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Preview: Right on the Left Coast: Views From a Conservative Teacher

Right on the Left Coast: Views From a Conservative Teacher

Education, politics, and anything else that catches my attention.

Updated: 2018-03-22T06:00:37.389-07:00


You Might Be A Liberal If...


Are you at all concerned about the Trump campaign's use of some company neither you nor I had heard of before last week, Cambridge Analytica, to harvest data on internet users?I'm not.Were you concerned when the Obama campaign's Carol Davidsen says, before an adoring audience, that her campaign was able to "ingest" the entire social network (Facebook)? width="560" height="315" src="" frameborder="0" allow="autoplay; encrypted-media" allowfullscreen> (start at about 19:48)Did you think Maxine Waters was crazy (which she is), lying, or telling the truth when she talked about the Obama campaign's database on Americans?Did it matter to you then?Does it matter to you that CBS News, no Republican shill, says that the Trump campaign "hardly used" the data they're said to have gotten, that they "phased out" the use of that data well before the election:Cambridge Analytica, a data vendor for the Trump campaign, was phased out during the general election, CBS News reports. The firm is now at the center of reports that it exploited Facebook data and harvested millions of U.S. voter profiles  without user authorization during the 2016 presidential campaign.The Trump campaign never used the psychographic data at the heart of a whistleblower who once worked to help acquire the data's reporting -- principally because it was relatively new and of suspect quality and value. The profiling approach utilized by Cambridge Analytica allowed it to predict the voting likelihoods of individual people based on personality, the firm claimed.If you are all concerned about Cambridge Analytica but not concerned about the Obama campaign's even worse doings, you might be a liberal.Now here's the thing about Facebook: Facebook doesn't charge the average user for its service.  If you're getting something for free, it's not because a company is generous and kind--it's because you are what's being sold.  Your data.  Which you freely and willfully give them.And how much does Facebook care about you and your privacy?  This much:Sandy Parakilas, the platform operations manager at Facebook responsible for policing data breaches by third-party software developers between 2011 and 2012, told the Guardian he warned senior executives at the company that its lax approach to data protection risked a major breach...Parakilas said he “always assumed there was something of a black market” for Facebook data that had been passed to external developers. However, he said that when he told other executives the company should proactively “audit developers directly and see what’s going on with the data” he was discouraged from the approach.He said one Facebook executive advised him against looking too deeply at how the data was being used, warning him: “Do you really want to see what you’ll find?” Parakilas said he interpreted the comment to mean that “Facebook was in a stronger legal position if it didn’t know about the abuse that was happening”.He added: “They felt that it was better not to know. I found that utterly shocking and horrifying.”And Mark Zuckerberg isn't a known conservative, knowwhatimean?I don't know if he's serious or not, but Instapundit sometimes makes the argument that Facebook, Twitter, YouTube, Google, and Amazon should be regulated as "common carriers".  Since liberals love regulation so much, they should be all for that.[...]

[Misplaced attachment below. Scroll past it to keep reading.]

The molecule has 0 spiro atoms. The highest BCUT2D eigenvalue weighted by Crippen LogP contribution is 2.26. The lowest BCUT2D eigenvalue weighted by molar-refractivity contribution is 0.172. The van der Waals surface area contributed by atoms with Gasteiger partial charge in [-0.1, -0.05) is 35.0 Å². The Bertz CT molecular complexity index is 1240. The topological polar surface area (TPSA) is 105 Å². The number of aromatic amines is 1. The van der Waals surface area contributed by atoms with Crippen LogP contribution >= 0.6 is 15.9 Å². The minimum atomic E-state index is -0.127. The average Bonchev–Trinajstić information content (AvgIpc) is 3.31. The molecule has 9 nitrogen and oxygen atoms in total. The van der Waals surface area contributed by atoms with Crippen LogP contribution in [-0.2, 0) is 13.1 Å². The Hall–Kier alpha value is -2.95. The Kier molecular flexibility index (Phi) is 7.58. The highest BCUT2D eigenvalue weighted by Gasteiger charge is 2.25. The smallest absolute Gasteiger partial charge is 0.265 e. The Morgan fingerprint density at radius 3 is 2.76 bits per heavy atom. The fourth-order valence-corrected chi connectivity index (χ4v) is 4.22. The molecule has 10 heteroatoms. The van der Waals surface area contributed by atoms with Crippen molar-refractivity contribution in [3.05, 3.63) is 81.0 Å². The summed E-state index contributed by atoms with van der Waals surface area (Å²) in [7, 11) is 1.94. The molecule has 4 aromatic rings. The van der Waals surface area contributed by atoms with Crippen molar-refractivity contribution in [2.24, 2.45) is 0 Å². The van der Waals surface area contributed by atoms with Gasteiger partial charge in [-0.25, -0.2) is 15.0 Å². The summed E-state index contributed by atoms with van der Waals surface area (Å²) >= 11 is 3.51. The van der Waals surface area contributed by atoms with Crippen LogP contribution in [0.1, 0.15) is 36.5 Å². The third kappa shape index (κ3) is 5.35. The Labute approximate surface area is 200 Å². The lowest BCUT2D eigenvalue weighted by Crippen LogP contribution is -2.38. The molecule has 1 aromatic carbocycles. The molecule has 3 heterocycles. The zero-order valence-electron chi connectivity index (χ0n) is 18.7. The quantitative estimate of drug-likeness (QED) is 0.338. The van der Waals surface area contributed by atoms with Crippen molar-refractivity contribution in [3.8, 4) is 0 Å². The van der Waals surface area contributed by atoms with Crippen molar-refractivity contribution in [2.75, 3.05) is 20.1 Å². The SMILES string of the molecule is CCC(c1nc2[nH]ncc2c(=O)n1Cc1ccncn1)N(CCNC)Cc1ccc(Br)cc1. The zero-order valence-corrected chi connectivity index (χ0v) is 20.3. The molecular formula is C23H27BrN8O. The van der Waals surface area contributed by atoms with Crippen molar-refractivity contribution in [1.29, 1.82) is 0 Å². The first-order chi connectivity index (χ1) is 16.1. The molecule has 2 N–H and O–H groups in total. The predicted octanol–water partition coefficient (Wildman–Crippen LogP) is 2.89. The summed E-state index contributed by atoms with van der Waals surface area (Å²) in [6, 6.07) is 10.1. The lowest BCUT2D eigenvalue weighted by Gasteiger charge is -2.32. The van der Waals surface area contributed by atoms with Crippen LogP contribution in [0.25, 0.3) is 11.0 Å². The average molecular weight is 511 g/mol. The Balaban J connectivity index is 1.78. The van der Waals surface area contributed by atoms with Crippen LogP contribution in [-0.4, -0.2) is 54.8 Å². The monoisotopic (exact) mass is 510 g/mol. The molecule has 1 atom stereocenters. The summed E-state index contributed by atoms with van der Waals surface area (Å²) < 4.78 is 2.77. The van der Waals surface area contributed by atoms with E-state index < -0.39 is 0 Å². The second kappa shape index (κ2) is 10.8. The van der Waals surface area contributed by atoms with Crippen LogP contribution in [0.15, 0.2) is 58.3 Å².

Remember, Haidt Is A Self-Identified Liberal


Haidt tests viewpoint diversity of university student audience
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Batteries Running Low


I feel so exhausted, so out of energy.  Sometimes my muscles even ache.

I doubt I have the flu, and it doesn't feel like a cold.  My stomach isn't upset or anything.  But I'm not sleeping well at night, and I feel weak and exhausted throughout the day.  Today, when my student teacher was teaching, I went to the staff room and took a nap.  Me, someone who essentially never sleeps unless he's in a bed at nighttime--I took a nap.  At work.  That tells me something.

I'm home now.  Tea and bed, that's all I'm doing until it's time to go to sleep.  I just have to get through Friday, as next week is Spring Break.

For the next few hours there will be no news, no blogging, just rest.  To steal from the rock opera Jesus Christ Superstar, I'll let the world turn without me tonight.

Which Side Is Acting Badly?


Either the school and district administrators are complete and total idiots, or something else is amiss and the suspended students are lying about why they were suspended.  Either could be the case here:
A New Jersey high school came under fire Friday after it allegedly suspended two students over a gun photo taken during a family visit to a shooting range.

News of the unnamed students' suspension circulated through a Lacey Township Facebook group, according to

The school, however, denied the students were suspended over the picture.

"Information posted on social media is incorrect,” Lacey schools Superintendent Craig Wigley told the publication last week. The officials declined to provide any additional details or point out what exactly was false...

Overtly broad policies of the school district have been criticized in the past. Ed Cardinal, whose son attends a school in the same district, said the officials once demanded his son to remove a window sticker of a gun from his pickup truck that he drives to school.
Schools should focus on what happens in school, and leave what happens outside of school to parents.

Who Know That Linear Algebra Could Be So Fun!


Do you like matrix operations?  Did you enjoy the Matrix movies?  They intersect in Matrix Jokes.

"Mansplaining" and "Whitesplaining"


I wrote recently on the racism and sexism inherent in those words here.  Then I come upon this: